Quote of the Month

When love and skill work together, expect a miracle. John Ruskin

Thursday, May 2, 2019

An Excellent Excursion And The Art Of Empathy

There are characters in stories who make a mark on your heart permanently.  Frequently when seeing or hearing other individuals in real life, the first thing you think is of one of these fictional beings. You do so because the attributes of the characters are superbly mirrored in these individuals.

If one of these heartprint personalities plays a part in multiple stories, you have the privilege of watching them become the very best they can be.  If one of these characters happens to be a dog, you have the opportunity of learning to be the best you can be.  On February 9, 2016 readers met an exuberant, ambitious and dedicated professional in Fenway and Hattie (G. P. Putnam's Sons, an imprint of Penguin Random House).  In each subsequent year this Jack Russell terrier and his human girl returned in Fenway and Hattie and the Evil Bunny Gang, Fenway and Hattie Up To New Tricks and on May 7, 2019 the fourth entry in this series written by Victoria J. Coe, Fenway and Hattie In the Wild, is set to be released.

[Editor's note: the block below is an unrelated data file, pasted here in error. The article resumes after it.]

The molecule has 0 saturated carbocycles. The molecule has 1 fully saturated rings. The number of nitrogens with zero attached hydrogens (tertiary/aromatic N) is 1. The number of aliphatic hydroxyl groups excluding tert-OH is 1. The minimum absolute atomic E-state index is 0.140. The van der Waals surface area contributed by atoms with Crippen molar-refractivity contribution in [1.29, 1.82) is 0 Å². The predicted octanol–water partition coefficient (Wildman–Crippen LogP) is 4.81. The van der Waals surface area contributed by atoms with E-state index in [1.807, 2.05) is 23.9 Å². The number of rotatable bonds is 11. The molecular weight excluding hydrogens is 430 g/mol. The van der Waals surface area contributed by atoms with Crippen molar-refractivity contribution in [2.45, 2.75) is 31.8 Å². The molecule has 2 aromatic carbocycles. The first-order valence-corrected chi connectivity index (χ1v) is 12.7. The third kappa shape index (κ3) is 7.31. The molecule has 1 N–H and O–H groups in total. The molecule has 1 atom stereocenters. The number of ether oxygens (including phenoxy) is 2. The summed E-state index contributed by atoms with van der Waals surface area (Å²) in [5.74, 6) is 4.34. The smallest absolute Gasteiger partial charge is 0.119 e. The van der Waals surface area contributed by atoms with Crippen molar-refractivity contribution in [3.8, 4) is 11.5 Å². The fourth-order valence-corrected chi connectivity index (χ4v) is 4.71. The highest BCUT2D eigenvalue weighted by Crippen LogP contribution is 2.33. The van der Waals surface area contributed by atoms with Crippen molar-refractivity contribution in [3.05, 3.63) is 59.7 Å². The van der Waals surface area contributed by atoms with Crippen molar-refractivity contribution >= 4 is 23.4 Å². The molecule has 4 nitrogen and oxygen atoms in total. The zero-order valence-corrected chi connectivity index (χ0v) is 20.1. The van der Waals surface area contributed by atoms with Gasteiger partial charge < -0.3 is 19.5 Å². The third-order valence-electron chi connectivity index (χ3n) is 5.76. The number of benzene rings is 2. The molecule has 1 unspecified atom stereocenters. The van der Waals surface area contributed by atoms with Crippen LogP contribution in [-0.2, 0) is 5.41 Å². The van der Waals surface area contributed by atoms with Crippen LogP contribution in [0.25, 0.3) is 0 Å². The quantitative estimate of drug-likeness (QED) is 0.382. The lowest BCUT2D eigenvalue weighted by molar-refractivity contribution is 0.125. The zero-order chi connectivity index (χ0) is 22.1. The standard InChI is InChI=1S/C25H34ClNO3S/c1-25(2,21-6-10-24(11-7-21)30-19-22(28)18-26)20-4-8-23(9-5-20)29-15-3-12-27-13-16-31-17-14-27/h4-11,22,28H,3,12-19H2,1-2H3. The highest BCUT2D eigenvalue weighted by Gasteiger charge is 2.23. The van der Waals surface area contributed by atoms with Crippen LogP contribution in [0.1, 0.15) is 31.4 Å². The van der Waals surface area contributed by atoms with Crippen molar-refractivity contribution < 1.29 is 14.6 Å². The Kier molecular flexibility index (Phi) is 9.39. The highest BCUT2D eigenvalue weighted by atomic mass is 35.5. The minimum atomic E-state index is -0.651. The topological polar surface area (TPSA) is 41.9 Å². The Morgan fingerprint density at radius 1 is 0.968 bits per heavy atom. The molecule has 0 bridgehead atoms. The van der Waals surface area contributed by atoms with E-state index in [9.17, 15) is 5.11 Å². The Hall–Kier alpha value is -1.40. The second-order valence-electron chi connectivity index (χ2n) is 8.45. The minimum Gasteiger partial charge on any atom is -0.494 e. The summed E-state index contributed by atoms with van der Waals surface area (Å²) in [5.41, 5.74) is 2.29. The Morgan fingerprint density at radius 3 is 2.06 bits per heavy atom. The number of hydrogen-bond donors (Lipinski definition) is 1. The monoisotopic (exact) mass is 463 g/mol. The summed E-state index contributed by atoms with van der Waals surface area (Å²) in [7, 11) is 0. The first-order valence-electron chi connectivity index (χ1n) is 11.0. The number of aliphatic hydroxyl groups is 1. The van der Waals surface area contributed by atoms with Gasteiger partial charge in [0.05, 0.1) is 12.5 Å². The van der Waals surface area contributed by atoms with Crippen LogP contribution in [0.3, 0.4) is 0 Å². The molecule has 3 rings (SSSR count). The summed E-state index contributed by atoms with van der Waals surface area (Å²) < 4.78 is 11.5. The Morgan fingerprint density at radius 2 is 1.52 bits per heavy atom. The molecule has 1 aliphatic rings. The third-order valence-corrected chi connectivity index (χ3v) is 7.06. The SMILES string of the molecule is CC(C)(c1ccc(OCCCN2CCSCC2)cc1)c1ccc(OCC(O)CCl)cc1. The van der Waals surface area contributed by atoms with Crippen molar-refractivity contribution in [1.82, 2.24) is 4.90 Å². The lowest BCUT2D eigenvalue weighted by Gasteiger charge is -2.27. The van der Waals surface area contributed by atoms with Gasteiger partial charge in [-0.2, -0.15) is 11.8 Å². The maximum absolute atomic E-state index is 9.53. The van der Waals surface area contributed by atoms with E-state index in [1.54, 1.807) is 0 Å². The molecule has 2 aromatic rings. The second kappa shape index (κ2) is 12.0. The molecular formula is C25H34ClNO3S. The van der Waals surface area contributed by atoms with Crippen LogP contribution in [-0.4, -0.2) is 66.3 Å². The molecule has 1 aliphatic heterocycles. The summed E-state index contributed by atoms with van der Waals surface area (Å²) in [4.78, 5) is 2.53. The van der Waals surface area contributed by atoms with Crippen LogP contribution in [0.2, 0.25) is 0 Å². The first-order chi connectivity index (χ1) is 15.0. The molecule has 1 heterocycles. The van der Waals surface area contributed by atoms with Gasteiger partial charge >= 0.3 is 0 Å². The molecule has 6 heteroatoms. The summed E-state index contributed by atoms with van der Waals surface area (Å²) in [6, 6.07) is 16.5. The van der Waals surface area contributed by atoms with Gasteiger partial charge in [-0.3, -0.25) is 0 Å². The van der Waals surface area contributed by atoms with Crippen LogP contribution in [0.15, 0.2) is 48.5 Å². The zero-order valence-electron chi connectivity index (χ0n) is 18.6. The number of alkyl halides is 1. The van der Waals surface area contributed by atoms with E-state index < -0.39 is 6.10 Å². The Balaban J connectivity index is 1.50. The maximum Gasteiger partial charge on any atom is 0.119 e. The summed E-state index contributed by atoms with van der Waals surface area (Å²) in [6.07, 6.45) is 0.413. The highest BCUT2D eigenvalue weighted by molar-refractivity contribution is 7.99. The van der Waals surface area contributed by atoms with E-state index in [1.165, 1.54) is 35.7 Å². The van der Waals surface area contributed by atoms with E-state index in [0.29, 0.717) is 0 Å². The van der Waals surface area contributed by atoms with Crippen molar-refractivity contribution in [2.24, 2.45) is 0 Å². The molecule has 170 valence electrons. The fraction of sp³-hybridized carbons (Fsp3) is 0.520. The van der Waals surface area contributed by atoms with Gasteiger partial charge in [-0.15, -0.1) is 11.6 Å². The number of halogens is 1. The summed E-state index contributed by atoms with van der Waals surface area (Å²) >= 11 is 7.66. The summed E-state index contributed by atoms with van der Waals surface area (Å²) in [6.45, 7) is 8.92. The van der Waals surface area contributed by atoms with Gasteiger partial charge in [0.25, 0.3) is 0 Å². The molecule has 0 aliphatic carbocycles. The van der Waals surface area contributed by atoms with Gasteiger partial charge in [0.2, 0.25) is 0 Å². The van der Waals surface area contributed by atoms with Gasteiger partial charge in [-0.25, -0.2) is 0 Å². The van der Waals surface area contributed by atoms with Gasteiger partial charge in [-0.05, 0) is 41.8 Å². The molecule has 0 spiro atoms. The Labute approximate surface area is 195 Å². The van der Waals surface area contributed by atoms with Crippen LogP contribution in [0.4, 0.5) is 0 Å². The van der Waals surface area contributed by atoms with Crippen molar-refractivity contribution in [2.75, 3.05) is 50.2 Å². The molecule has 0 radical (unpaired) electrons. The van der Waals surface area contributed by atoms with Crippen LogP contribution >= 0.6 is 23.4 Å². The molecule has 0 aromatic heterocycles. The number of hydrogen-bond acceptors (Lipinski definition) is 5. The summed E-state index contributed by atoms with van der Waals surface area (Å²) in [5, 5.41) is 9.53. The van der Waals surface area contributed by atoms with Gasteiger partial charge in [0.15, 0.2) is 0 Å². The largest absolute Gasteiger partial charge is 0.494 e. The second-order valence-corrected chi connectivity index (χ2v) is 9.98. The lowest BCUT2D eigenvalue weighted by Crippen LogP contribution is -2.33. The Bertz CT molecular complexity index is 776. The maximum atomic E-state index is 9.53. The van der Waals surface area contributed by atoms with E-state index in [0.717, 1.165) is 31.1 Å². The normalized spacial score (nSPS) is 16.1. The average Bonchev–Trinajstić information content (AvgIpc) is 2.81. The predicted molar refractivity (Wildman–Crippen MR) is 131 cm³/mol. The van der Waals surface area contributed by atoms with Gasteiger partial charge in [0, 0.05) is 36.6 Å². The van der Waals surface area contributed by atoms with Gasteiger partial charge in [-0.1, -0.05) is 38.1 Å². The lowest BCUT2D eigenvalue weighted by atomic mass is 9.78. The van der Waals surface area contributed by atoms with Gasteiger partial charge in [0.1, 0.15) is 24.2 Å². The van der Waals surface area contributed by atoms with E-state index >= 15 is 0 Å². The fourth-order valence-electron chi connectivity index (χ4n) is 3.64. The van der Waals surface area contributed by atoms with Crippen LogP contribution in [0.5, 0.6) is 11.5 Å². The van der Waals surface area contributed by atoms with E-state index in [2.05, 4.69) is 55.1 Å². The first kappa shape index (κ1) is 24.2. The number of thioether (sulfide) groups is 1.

Before we're even out the door, I know
something has changed.  

This is no normal walk for Fenway and his human, Hattie.  Her father, Fetch Man, is coming with them.  They travel to a part of the neighborhood new to Fenway.  A house owned by a man with a delectable smell, glazed doughnut, welcomes them.  They soon leave carrying objects stinking of pine trees, burnt marshmallows and wild animals with musky odors.  The next day when Food Lady, Fetch Man and Hattie pack the car to the brim and travel a long, long distance, Fenway is sure this is an enormous change.  He's right.